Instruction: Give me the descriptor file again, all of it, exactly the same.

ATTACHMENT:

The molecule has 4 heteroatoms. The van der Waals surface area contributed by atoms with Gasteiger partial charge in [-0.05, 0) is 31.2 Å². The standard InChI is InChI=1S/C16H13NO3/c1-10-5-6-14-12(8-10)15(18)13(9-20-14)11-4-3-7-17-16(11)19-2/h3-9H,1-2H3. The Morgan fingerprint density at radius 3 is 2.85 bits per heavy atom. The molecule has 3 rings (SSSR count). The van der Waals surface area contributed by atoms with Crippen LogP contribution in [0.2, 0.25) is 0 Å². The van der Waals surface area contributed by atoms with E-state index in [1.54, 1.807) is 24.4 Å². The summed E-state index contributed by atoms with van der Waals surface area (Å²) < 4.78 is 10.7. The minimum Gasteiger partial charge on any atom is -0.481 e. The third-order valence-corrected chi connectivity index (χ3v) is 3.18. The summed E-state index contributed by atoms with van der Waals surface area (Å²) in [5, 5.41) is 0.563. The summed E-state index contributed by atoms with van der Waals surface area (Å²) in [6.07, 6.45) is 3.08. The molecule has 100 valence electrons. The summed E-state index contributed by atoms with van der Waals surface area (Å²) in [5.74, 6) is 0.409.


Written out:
The molecule has 4 heteroatoms. The van der Waals surface area contributed by atoms with Gasteiger partial charge in [-0.05, 0) is 31.2 Å². The standard InChI is InChI=1S/C16H13NO3/c1-10-5-6-14-12(8-10)15(18)13(9-20-14)11-4-3-7-17-16(11)19-2/h3-9H,1-2H3. The Morgan fingerprint density at radius 3 is 2.85 bits per heavy atom. The molecule has 3 rings (SSSR count). The van der Waals surface area contributed by atoms with Crippen LogP contribution in [0.2, 0.25) is 0 Å². The van der Waals surface area contributed by atoms with E-state index in [1.54, 1.807) is 24.4 Å². The summed E-state index contributed by atoms with van der Waals surface area (Å²) < 4.78 is 10.7. The minimum Gasteiger partial charge on any atom is -0.481 e. The third-order valence-corrected chi connectivity index (χ3v) is 3.18. The summed E-state index contributed by atoms with van der Waals surface area (Å²) in [5, 5.41) is 0.563. The summed E-state index contributed by atoms with van der Waals surface area (Å²) in [6.07, 6.45) is 3.08. The molecule has 100 valence electrons. The summed E-state index contributed by atoms with van der Waals surface area (Å²) in [5.74, 6) is 0.409.